These are just what they sound like: unfussy, un-fancy sweet potato black bean burgers.
What makes them sort of remarkable is the fact that this is the first sweet potato black bean burger I’ve ever made! It’s difficult to wrap my mind around, since the sweet potato + black bean combination is a regular favorite in my recipes: I’ve featured it in bowls, enchiladas, salads, and more.
Since making these sliders, I’ve been on a somewhat uncharacteristic homemade burger kick. In that post, I mentioned that my favorite burger-making shortcut is to forgo sautéing any of the ingredients, onions and garlic included, and opting to use garlic and/or onion powder instead. I completely disregarded my own advice when I made these burgers, though, quickly sautéing some onion (along with the black beans and seasonings) before mixing the burgers.
It’s good to contradict oneself sometimes. The burgers would probably taste good with onion powder, but I do think that cooking fresh onion and allowing the spices to heat up a bit here adds flavor, along with texture.
Aside from that step, the rest of the recipe is as easy as can be. You can use baked sweet potato, but I microwaved mine because I was short on time, and I used canned beans. The binder here is rolled oats (some ground up in the food processor, some whole), which means that the burgers are naturally and easily gluten-free if you have a GF certified oat brand that you like. Pumpkin seeds help to bind them as well, too, and they add some healthful fat to the mix.
The burgers are wonderful served traditionally: on a toasted bun or roll with some ketchup. Since tomatoes are just about perfect in my neck of the woods right now, I’ve been adding thick slices to my burgers, along with a few pieces of butter lettuce. Along with a quick side salad or some steamed vegetables, the burgers make for a perfectly satisfying and flavorful meal. Unfussy, un-fancy, and no worse for it.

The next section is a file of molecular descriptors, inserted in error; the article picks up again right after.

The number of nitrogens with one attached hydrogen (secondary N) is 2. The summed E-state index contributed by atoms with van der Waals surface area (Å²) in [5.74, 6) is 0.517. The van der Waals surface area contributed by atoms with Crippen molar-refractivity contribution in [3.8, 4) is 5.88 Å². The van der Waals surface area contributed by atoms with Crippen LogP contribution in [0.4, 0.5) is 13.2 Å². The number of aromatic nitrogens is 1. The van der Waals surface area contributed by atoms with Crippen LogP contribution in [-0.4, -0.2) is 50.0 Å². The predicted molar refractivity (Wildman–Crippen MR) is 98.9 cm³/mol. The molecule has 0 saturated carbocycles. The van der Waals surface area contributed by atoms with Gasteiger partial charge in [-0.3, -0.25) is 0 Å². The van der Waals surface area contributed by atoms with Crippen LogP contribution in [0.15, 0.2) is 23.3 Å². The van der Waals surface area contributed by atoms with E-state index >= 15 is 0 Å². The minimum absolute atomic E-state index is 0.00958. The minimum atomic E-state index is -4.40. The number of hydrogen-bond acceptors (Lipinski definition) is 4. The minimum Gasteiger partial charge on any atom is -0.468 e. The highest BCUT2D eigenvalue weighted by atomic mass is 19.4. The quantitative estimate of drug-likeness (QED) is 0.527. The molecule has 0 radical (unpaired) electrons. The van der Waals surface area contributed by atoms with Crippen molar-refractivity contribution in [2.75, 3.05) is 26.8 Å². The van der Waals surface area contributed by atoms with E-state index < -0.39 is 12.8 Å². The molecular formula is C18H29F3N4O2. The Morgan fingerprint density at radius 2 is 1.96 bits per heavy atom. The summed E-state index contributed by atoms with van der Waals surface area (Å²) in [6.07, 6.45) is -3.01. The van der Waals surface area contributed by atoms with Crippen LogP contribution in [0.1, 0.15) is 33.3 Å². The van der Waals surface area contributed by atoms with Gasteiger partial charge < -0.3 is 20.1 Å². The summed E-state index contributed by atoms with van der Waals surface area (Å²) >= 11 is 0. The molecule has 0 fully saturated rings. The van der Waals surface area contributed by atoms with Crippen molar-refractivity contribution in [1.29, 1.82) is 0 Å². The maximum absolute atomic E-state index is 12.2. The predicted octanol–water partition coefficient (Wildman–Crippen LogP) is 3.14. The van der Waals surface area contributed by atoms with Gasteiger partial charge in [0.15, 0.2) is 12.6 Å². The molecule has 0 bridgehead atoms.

Here’s the recipe.
UNFUSSY SWEET POTATO BLACK BEAN BURGERS
2 medium sized sweet potatoes
2 teaspoons olive oil (substitute a few tablespoons vegetable broth or water)
1 small onion, chopped
1 1/2 cups cooked black beans (1 can, drained and rinsed)
1 1/2 teaspoons ground cumin
1 teaspoon smoked paprika
1/2 teaspoon ground coriander
3/4 teaspoon salt
pinch crushed red pepper flakes (to your taste)
1 cup rolled oats, divided into 3/4 and 1/4 cup
1/4 cup shelled pumpkin seeds
- First, cook your sweet potatoes. Prick them with a fork several times, then bake at 400F till fork tender or
microwave the potatoes for 5-6 minutes each. Allow the potatoes to cool till they can be touched, and use a large spoon to scoop the flesh out of the potato skins. You should have about 2 cup of sweet potato to use in the burgers.
- Either lower the oven heat to 375F (if you baked the potatoes) or preheat it to 375F (if you microwave cooked them). Line a baking sheet with parchment paper.
- Add the olive oil (or oil or water) to a skillet over medium heat. Cook the onion for 5 minutes, stirring from time to time, until the onion is clear and tender. Add the black beans and all of the spices. Stir and heat till the ingredients are warmed through.
- Place 3/4 cup of the rolled oats and the pumpkin seeds into a food processor fitted with the S blade. Process for about 1 minute, until you have a relatively fine meal. Add the onion/bean/spice mix to the processor, along with the cooked sweet potato and the remaining 1/4 cup rolled oats. Pulse the mixture until everything is broken down and is starting to blend up evenly. Then turn the mixture out into a mixing bowl and use a fork to mix everything together thoroughly. This way the burgers will be blended but retain some texture!
- Allow the burger mixture to sit for 5 minutes (it’ll firm up like this). Shape it into 6-8 patties. Add them to the baking sheet. Bake for 30-35 minutes, or until lightly browned, flipping once through.
- Burgers can be frozen for up to 6 weeks. They will keep in an airtight container in the fridge for up to 5 days.
You can serve the burgers traditionally each and every time you enjoy them. But if you have a bunch leftover, as I do, they’re also great broken into pieces and served in a bowl (what you see above is cooked brown rice, cucumber, roasted peppers, the burger leftovers, and greens with tahini dressing). They’re also good stuffed into pitas, falafel-style.
The only big downside of these burgers is that they’re too tender, pre-cooking, to work on a grill or in a grill pan, so baking is the only option. The good news is that it’s a particularly healthful and hands-off option. If you make them, I hope you’ll enjoy their heartiness and lack of fussiness as much as I have.